The same prescriptive logic applies to VR documentary’s pursuit of empathy, as well.
In narrative there is connectivity that’s mediated by a third party (an outsider introducing a subject to an audience) and there is the connectivity born of a subject’s introduction of his or herself, directly to an audience, through first person production.
My own experience helping men and women surviving homelessness to direct their own personal-narrative documentaries for local screening revealed that there are powerful effects unique to the latter. Audiences consistently approach our co-op filmmakers to share how they are touched in ways they hadn’t been before by their first-person narrative treatment of homelessness. In turn, the filmmakers at the end of each screening are often uniquely moved through conversation with community members that eluded them previously despite having shared a city for years. The direct two-way exchange of empathy between parties – an experience that often circumvents the subjects of homeless portraits directed by third parties – can result in stronger connections made and produce more enduring results.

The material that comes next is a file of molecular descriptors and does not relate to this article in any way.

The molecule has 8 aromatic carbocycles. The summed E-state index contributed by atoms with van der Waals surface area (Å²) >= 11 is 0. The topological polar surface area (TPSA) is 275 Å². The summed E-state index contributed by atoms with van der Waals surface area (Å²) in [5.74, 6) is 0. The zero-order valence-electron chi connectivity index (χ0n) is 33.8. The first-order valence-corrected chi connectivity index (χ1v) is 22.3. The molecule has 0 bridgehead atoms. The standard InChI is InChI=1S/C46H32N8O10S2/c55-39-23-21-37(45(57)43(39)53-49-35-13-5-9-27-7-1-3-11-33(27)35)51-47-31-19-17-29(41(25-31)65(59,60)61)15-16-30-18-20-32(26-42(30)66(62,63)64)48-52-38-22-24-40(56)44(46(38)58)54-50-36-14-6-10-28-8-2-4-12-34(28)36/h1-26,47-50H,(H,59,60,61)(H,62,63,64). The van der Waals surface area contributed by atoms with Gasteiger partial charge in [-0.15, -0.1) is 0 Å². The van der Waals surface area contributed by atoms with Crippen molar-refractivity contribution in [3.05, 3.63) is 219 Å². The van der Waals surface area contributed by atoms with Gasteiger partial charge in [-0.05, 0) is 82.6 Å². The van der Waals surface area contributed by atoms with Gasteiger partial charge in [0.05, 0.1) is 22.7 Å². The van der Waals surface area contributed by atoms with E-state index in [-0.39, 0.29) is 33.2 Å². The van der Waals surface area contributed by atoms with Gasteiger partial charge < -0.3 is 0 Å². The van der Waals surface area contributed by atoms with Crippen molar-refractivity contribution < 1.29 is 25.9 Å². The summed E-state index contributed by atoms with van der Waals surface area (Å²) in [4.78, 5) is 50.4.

VR documentary currently focuses on the connections that can be made for people, an approach that can be very effective but fundamentally downplays the potency of people speaking for themselves and directly to one another.
It’s reflected in the movement’s impact strategies, which seem united by the common thread of placing expanded representational powers in the hands of those that already wield them. By empowering the powerful, target outcomes are achieved on behalf of disempowered populations more efficiently than they might otherwise be achieved by themselves, given a similar investments in resources. At least that seems to be the idea.